Fun list. 🙂 I loved the tidbits I learned in it. I’m not sure which tickled my funny bone more: “Pro Bono”–incorrectly used by U2 fans or your thoughts on “Caveat Emptor.” Yes, I pressed the one-click on Amazon before realizing it would make the purchase a done deal rather than something I checked out a little more. Gotta watch my bad habits and remember, “Caveat Emptor.”

  5. Avatar
    JennyM May 28, 2012 at 7:08 am #

    Pro Bono? Totally accurate. Everyone knows before he became “pro Bono” he was “Amature Bono”, mostly doing seedy clubs and getting paid in pints.

  6. Avatar
    Heidi Kortman May 28, 2012 at 7:50 am #

    Having chosen German as my language class in high school, I don’t know everything I should about latin tenses. Therefore I am wondering if these writers’ alternatives in examples 3 and 12 contain an inadvertent typo:

    Sribo ergo sum

    Veni, vidi, scripsi.

    Should Sribo be Scribo?

    • Avatar
      Steve Laube May 28, 2012 at 8:33 am #

      Thank you for catching the typo. Latin is not my primary language! 😉

    • Avatar
      DJ Brown March 31, 2020 at 10:52 am #

      Now that it’s a “dead” language, Latin can be taught from a book about an inch thick.

      To keep up with all the idiosyncratic “script-os” used by the dozens of infamous scribes of the past, you will need something closer in size to Encyclopedia Britannica.

      ~Not my primary language but it was for my great, great, etc. grandparents when the Romans came conquering.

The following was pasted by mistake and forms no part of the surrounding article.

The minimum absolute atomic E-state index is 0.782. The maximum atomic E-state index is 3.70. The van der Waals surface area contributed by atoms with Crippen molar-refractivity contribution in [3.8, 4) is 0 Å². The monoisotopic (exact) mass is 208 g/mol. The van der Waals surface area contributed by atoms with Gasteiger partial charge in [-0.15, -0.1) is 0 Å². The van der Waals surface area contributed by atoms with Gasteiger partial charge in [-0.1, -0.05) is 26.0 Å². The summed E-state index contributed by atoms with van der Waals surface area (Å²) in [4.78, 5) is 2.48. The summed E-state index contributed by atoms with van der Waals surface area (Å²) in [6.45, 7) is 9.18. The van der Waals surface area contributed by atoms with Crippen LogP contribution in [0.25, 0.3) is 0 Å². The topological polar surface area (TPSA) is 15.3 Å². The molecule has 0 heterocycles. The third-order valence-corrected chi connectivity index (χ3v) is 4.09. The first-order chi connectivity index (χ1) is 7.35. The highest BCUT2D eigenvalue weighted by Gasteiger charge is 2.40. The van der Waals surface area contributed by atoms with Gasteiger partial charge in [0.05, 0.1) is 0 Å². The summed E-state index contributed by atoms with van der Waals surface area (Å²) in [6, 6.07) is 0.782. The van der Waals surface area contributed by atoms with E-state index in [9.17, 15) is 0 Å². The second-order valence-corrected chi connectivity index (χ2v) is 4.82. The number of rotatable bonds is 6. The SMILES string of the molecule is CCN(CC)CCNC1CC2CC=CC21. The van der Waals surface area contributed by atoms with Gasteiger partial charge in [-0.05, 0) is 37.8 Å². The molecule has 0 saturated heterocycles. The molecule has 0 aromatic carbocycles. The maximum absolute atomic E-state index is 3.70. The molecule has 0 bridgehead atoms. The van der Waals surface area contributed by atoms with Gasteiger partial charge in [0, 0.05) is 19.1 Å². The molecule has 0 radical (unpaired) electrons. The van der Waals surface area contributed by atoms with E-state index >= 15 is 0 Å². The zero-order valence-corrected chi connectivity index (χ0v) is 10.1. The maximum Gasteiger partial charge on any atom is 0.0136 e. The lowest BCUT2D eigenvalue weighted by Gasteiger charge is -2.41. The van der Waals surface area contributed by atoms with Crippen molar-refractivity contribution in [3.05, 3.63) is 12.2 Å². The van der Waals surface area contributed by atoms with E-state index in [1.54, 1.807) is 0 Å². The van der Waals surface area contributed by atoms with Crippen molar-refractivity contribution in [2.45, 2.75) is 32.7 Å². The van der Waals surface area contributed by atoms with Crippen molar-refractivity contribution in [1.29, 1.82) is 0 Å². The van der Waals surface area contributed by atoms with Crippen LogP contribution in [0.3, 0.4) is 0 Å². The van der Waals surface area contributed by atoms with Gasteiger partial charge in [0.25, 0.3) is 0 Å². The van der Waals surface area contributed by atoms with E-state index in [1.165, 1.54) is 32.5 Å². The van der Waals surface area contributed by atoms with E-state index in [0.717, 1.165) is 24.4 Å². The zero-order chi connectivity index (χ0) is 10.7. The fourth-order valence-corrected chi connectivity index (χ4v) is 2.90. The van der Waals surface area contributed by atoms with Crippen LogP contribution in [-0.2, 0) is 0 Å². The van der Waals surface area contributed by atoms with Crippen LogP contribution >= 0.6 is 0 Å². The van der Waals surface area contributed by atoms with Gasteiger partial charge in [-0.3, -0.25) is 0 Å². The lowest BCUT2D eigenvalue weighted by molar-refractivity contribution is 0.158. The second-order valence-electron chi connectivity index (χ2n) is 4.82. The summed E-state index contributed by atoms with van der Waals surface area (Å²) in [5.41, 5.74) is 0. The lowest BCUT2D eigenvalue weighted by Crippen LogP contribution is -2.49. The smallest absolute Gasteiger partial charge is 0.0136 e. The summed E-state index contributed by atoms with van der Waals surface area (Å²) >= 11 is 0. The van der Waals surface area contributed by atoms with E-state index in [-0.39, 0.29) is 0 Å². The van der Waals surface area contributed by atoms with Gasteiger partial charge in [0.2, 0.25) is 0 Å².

7. Avatar
    Ruth May 28, 2012 at 8:10 am #

    Good to know! Thank you!! Hopefully I won’t have to use Mea Culpa to my fans in my lifetime. 😉

  8. Avatar
    JennyM May 28, 2012 at 9:26 am #

    Soooo, this isn’t Pig Latin, like we learned at camp?

    • Avatar
      Steve Laube May 28, 2012 at 9:32 am #

      Ennyjay, Ouyay ancay akemay isthay ommentcay ectionsay almostway
      anythingway ouyay antway itway otay ebay.

      • Avatar
        JennyM May 28, 2012 at 11:35 am #

        Ouyay ockray!

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        JennyM May 28, 2012 at 11:42 am #

        And in other news, this wording actually looks like Quechua!

      • Avatar
        Margo Carmichael January 9, 2014 at 9:16 am #

        I love the article.
        And how would you spell “Oy!” in Pig Latin?

  9. Avatar
    John May 28, 2012 at 9:32 am #

    Hey what about the all important
    NINUM CUM POOPUM- dang I can’t remember what the english is on this one

  10. Avatar
    Patti Jo Moore May 28, 2012 at 12:56 pm #

    Loved reading all these phrases (both the true and the “not so true” LOL). The only one I can think of to add is one from my teaching days (I never used this, of course!) but a co-worker used this one in reference to an unruly student: Dingus Battis 😉

  11. Avatar
    Jennifer Dyer May 29, 2012 at 9:06 am #

    Y’all crack me up!
    Thanks for another great post and the giggles!

  12. Avatar
    Peter DeHaan May 29, 2012 at 3:15 pm #

    Gee, I’m still trying to master the 15 English phrases every writer should know!

  13. Avatar
    Tina Radcliffe June 1, 2012 at 4:20 pm #

    You brought back memories of high school Latin class. I have mixed emotions here.

  14. Avatar
    Margo Carmichael November 5, 2013 at 9:54 pm #

    Thank you, I think! 🙂

  15. Avatar
    Nick March 27, 2017 at 7:32 am #

    You all hear the Latin Phrase “Sic Transit Gloria Mundi”

    Translated as:

    Gloria puked in the van last Monday